Original vs Remake: Let the Right One In vs Let Me In

The remake vs. original debate is a tale as old as time, or at least as old as the film industry. It sometimes seems like whenever original ideas run dry, Hollywood turns to the untapped (from the average Joe’s perspective) well of talent to be found in world cinema. English-language takes on Train to Busan, Toni Erdmann and Another Round have all been in development in recent years. American remakes of acclaimed world cinema films might be abundant, but very rarely are they as satisfying as the originals.

Swedish coming-of-age horror Let the Right One In and its American remake Let Me In could be argued as extreme rarities in that they both ended up being rather exceptional films. But that doesn’t stop us going over them with a fine tooth comb to try and put one out in front of the other in this edition of Original vs Remake.

In 2008, Tomas Alfredson burst onto the international stage with his striking film adaptation of John Ajvide Lindqvist’s 2004 vampire novel “Let The Right One In”/”Låt den rätte komma in”. Alfredson’s chillingly atmospheric film of the same name retained much of the traditional vampire lore of popular culture, but developed and altered it in some fascinating ways as well as providing a new perspective on pre-teen emotional processing and relationships.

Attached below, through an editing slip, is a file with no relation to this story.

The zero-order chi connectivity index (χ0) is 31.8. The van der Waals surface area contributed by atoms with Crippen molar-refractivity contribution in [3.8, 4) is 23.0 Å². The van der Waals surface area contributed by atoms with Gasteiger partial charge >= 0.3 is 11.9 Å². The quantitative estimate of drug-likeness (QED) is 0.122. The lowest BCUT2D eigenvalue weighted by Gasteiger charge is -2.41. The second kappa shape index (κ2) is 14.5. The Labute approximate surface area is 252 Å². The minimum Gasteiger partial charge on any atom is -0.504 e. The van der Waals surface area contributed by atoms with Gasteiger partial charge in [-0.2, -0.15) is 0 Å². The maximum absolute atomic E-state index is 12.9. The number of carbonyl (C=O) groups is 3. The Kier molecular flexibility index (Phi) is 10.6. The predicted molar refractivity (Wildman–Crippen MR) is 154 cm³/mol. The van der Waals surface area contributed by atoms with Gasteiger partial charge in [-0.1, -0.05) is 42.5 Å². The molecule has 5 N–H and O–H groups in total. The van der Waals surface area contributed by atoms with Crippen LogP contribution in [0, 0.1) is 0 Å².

Two years later, Cloverfield director and future Planet of the Apes helmer Matt Reeves remade the film, keeping the early 1980s setting but transferring events from Stockholm to winter New Mexico. While it could be argued that Let Me In is not a direct remake (as Reeves claims to have based his film on the original book more than Lindqvist’s self-adapted screenplay), it does inevitably echo the original’s tone, has plenty of visual similarities, and hits almost all of the same key story beats as Alfredson’s Let the Right One In.

Both films concern a lonely and bullied 12 year-old boy with a terrible 80s haircut meeting and befriending a mysterious girl who moves in next door. Their relationship soon blossoms, but when Eli/Abby’s vampirism is revealed, both of their lives (or lack thereof) are changed forever. Can he accept what she is and go steady with a centuries-old creature of the night? Will she be able to overcome her  predatory instincts enough to feign normality? And what sort of dark side will she bring out in the previously innocent Oskar/Owen? 

Let the Right One In in particular is highly effective as a horror, with the constant feeling of tension and unease it maintains throughout. It is equally a cutting social drama with its story of social divides as well as Oskar finding the courage to physically stand up to his tormentors and escape his unhappy life at home. It’s also affecting as a love story, though a highly unconventional one. Alfredson and Lindqvist keep the vast majority of the film’s events and character motivations up to viewer interpretation; we never quite know the extent of Håkan’s relationship with Eli, or who Eli was before she was turned, nor do we know what Eli’s real intentions for Oskar are, as he clearly loves her but it’s difficult to tell whether she has any real affection for him or whether she is simply grooming him to become her new human guardian in case of Håkan’s demise.